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A new map of “the other” malaria

The malarial parasite, Plasmodium vivax, is something of a forgotten step sister to the more prevalent, more deadly Plasmodium falciparum. Global and local programmes looking to eradicate malaria may need to pay it more attention say several health experts presenting at this year’s annual meeting for the American Society for Tropical Medicine and Hygiene in Philadelphia taking place this week.

Today, in poster sessions, Peter Gething from Oxford University presented a newly updated map created by the Malaria Atlas Project and showing P. vivax’s impact around the world. “If you asked people before this map was available about vivax’s prevalence, you get 100 different answers,” says Gething.

So, the team assembled data from roughly 8,000 site-based surveys of infection rates and from this drew up maps modelling prevalence and risk. Because many of the survey results could only be found in unpublished ‘grey literature’ they had to work closely with global and local health ministries to get access to the numbers.

The risk of contracting this disease is extremely low throughout most of Africa, where P. falciparum is rampant and a form of genetic resistance to vivax known as Duffy negativity is widespread. But P. vivax is extremely widespread, putting nearly 130 million people at risk in Indonesia alone – more than half the population according to a map of that country presented by Iqbal Elyazar of the Eijkman-Oxford Clinical Research Unit in Jakarta, Indonesia.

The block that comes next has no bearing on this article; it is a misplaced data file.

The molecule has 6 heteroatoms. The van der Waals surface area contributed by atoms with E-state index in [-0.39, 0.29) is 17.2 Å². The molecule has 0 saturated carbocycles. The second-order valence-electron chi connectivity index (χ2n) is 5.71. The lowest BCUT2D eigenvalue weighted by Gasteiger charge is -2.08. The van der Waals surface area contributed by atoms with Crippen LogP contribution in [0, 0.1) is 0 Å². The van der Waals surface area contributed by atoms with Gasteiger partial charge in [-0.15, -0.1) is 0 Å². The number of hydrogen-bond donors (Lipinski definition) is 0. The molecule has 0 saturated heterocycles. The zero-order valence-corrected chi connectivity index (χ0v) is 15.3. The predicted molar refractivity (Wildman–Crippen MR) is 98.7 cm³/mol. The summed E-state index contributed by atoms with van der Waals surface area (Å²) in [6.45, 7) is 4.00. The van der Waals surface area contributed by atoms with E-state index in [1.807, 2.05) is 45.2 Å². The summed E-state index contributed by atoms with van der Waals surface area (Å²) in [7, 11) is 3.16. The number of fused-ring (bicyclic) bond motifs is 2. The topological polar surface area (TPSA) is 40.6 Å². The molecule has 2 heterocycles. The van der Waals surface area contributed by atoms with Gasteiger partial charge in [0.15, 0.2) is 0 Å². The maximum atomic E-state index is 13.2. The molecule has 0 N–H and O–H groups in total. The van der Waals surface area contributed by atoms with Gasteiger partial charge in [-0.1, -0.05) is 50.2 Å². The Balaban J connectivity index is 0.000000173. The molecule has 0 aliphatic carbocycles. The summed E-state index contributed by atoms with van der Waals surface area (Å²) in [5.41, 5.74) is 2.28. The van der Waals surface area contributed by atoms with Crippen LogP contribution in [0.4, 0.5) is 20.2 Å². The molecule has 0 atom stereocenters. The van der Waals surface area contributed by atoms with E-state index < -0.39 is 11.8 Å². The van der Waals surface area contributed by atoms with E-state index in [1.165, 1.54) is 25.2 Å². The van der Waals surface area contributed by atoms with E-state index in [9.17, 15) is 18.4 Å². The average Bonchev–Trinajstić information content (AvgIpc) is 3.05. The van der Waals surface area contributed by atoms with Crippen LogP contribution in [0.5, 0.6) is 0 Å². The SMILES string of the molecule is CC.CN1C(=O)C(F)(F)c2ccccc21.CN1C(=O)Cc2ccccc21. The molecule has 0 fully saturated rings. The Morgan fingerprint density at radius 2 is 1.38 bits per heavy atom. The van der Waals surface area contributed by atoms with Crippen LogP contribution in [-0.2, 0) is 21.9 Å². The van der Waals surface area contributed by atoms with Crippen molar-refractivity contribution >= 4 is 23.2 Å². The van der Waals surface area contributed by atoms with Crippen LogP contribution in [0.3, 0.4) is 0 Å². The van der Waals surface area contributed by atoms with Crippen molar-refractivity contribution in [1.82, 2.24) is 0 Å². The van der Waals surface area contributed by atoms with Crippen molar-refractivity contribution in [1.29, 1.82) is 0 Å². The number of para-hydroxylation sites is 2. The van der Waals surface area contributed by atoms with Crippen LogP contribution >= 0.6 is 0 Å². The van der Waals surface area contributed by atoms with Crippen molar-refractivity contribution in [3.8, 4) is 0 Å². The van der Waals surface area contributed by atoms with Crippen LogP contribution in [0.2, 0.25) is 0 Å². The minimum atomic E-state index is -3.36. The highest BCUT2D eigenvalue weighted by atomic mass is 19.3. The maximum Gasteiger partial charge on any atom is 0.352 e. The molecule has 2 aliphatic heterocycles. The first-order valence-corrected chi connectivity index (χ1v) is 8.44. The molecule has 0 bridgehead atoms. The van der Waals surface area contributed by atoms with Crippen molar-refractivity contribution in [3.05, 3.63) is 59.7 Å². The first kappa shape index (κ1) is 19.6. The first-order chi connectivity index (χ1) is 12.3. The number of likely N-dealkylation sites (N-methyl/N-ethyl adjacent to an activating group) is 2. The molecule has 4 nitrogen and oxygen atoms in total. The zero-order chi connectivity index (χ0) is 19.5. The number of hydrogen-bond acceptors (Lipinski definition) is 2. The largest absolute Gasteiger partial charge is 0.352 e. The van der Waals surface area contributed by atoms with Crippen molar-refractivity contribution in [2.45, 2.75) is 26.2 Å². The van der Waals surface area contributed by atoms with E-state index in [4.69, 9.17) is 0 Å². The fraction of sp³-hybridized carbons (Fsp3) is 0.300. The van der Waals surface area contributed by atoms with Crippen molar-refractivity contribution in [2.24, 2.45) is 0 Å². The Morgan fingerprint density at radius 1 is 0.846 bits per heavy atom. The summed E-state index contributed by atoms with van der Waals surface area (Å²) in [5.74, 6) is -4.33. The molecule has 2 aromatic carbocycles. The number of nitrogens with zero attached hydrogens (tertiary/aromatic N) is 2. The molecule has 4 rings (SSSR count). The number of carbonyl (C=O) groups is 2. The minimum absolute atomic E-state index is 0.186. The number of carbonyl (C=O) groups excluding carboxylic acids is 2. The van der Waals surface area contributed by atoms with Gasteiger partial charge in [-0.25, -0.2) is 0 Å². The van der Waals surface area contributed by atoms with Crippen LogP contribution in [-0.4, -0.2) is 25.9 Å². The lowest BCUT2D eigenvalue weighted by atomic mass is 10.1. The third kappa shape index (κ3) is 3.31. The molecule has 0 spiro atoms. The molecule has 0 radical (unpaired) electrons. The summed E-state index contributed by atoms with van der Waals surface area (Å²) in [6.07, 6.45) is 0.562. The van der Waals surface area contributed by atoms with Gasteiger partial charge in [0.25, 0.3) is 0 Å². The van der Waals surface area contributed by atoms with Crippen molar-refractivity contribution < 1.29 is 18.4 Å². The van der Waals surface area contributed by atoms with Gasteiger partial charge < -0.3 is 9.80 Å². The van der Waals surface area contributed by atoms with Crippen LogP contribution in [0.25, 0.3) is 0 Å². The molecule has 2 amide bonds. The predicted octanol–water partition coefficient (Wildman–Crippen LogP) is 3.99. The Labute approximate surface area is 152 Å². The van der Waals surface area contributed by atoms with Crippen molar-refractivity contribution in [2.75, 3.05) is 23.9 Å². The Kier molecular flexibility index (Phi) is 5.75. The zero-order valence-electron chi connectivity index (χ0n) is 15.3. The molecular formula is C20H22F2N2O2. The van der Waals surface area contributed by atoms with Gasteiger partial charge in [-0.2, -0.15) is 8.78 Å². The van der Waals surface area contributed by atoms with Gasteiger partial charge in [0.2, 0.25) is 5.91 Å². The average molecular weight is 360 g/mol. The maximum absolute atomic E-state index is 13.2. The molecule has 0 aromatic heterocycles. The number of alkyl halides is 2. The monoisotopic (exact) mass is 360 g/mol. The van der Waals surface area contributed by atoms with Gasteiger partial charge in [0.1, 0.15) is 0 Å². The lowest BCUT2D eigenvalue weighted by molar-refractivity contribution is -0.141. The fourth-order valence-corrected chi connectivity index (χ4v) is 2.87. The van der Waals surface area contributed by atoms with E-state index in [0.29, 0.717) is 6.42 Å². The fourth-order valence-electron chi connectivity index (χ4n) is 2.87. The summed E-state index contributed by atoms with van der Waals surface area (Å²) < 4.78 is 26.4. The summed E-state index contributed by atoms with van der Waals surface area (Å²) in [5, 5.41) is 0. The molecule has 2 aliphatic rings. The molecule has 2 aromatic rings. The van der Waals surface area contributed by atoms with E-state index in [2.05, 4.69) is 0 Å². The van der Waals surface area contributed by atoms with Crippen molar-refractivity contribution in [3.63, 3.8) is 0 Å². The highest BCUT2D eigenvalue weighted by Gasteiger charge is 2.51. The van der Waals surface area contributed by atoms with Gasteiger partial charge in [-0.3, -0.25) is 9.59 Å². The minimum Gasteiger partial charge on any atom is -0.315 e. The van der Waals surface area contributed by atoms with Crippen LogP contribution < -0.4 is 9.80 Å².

“The headline for us,” says Gething, “is in terms of the elimination agenda.” The idea has been that P. vivax is a benign, less common form of malaria than its more dangerous sibling P. falciparum, which attracts upwards of 97% of the funding in terms of research and control* a far greater share of research-and-development investment. But differences in P. vivax’s life cycle and the mosquito based vectors that transmit it could make forgetting about it a serious problem.

Image: Malaria Atlas Project

* Update 12/03/2012: The 97% figure previously listed was inaccurate. According to a PATH report from last year, P. vivax was the specified target for roughly 3% of R&D funding between 2007 and 2009. Roughly 45% went to P. falciparum and more than 50% did not report the species of malaria. I regret the error and thank Austin Walker of Northwestern University for questioning my source and pointing out the error.


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